Teens more likely to eat breakfast if visited by virtual ’pets’

A fake Fido can motivate your child to eat breakfast, reports a new study. In a Cornell experiment, researchers found that teens who received feedback from virtual pets on a smartphone about their morning food choices were twice as likely to eat breakfast.

The study -- one of the first to test efficacy of mobile technologies to motivate adolescents to make healthy nutritional choices -- was published Nov. 30 in the Journal of Children and Media (5:4).

Eager to find a way to reverse the unhealthy trend of skipped breakfasts among older children where other campaigns had failed, first author Sahara Byrne, assistant professor of communication, and her Cornell co-authors -- including Geri Gay, professor of communication; Brian Wansink, professor of marketing -- used mobile phone games.

"This type of technology meets kids where they like to be -- on their phones. We’re interested in how messages delivered through mobile technology can overcome resistance to health messages," Byrne said.

The experiment involved 39 adolescents in seventh and eighth grades for nine days. Given Apple iPhones activated with a virtual pet care game in the style of the popular Tamagotchi or Nintendogs, the participants were asked to choose and name an avatar -- dog, dinosaur, penguin, potato, stapler, robot, tree, worm or hippo. They then received an email from their "pet" each morning, prompting them to eat breakfast and record their choices using the phone’s built-in camera.

Trained Cornell undergraduates scored the photos based on the healthiness of the meal, and responses were sent to the phones of participants within an hour. Based on the score, the player’s pet responded to an algorithm that caused it to display a range of five emotions, from sad to happy.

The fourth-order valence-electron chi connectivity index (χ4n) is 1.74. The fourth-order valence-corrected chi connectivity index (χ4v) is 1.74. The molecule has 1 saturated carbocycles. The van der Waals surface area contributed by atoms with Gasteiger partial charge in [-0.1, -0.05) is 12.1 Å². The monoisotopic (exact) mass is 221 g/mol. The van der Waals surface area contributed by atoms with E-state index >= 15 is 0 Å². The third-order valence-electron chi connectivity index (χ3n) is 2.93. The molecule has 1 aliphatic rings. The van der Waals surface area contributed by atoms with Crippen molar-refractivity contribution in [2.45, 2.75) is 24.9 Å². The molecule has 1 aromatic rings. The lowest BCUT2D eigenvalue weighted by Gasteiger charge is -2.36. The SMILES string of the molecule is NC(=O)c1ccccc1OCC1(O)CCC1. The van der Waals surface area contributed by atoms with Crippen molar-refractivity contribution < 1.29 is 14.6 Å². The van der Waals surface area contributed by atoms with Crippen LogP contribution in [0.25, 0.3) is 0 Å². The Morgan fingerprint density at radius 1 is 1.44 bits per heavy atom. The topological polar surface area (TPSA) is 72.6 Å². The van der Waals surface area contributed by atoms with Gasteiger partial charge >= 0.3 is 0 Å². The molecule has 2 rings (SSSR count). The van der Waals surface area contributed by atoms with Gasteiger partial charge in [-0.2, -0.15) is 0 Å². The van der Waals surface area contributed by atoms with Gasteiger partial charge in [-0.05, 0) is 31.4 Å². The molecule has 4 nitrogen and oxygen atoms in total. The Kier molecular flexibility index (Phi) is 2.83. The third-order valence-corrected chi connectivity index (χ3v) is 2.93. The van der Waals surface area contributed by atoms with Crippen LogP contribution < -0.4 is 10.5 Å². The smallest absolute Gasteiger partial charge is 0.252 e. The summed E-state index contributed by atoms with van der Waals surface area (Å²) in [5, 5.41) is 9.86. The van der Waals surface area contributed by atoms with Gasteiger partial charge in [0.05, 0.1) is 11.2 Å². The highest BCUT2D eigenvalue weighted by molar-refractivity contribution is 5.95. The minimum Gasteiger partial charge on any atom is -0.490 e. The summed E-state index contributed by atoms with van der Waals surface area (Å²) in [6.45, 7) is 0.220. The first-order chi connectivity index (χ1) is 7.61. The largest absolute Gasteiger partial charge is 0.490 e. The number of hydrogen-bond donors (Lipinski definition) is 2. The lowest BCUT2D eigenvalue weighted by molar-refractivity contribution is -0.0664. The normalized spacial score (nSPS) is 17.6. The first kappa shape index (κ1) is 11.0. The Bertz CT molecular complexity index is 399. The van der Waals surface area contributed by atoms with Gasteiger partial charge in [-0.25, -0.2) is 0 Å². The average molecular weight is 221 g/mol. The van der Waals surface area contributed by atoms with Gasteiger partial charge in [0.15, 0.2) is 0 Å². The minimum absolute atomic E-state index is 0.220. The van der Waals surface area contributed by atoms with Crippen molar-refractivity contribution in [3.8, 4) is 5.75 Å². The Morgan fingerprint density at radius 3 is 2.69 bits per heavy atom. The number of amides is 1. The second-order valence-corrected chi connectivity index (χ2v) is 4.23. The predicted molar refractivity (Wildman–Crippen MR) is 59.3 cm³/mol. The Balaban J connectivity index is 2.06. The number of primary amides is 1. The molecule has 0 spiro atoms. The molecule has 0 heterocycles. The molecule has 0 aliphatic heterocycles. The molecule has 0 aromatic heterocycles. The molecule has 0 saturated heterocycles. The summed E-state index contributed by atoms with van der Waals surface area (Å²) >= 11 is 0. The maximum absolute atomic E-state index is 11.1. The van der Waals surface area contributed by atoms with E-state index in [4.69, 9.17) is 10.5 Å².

Some participants received only positive feedback from their pets, regardless of what they ate, and others in a control group were asked to record their morning meals without playing the game.

The researchers found that those who received both negative and positive feedback from their pets were much more likely to eat breakfast. The healthiness of those breakfasts did not differ much, however.

"Our game allowed users to essentially care for themselves in the form of a cute creature," Byrne wrote in the paper. "The pet provided negative feedback without criticizing the user directly. Teenagers may have eaten breakfast simply to avoid seeing their pet be sad, which motivated new habits and behaviors without direct confrontation to self or identity."

She added: "This technology holds great promise in the area of nutrition and public health."

Byrne suggested that next steps could include: adding such features as social networking and competitions between individuals or teams; expanding the size of the study; conducting it across different cultural and socio-economic contexts; testing its efficacy over a longer period of time -- months or even years. It would also be valuable to test whether similar tactics could be used in other behavioral contexts, such as academic performance or exercise, she said.

Stacey Shackford is a staff writer for the College of Agriculture and Life Sciences.

 
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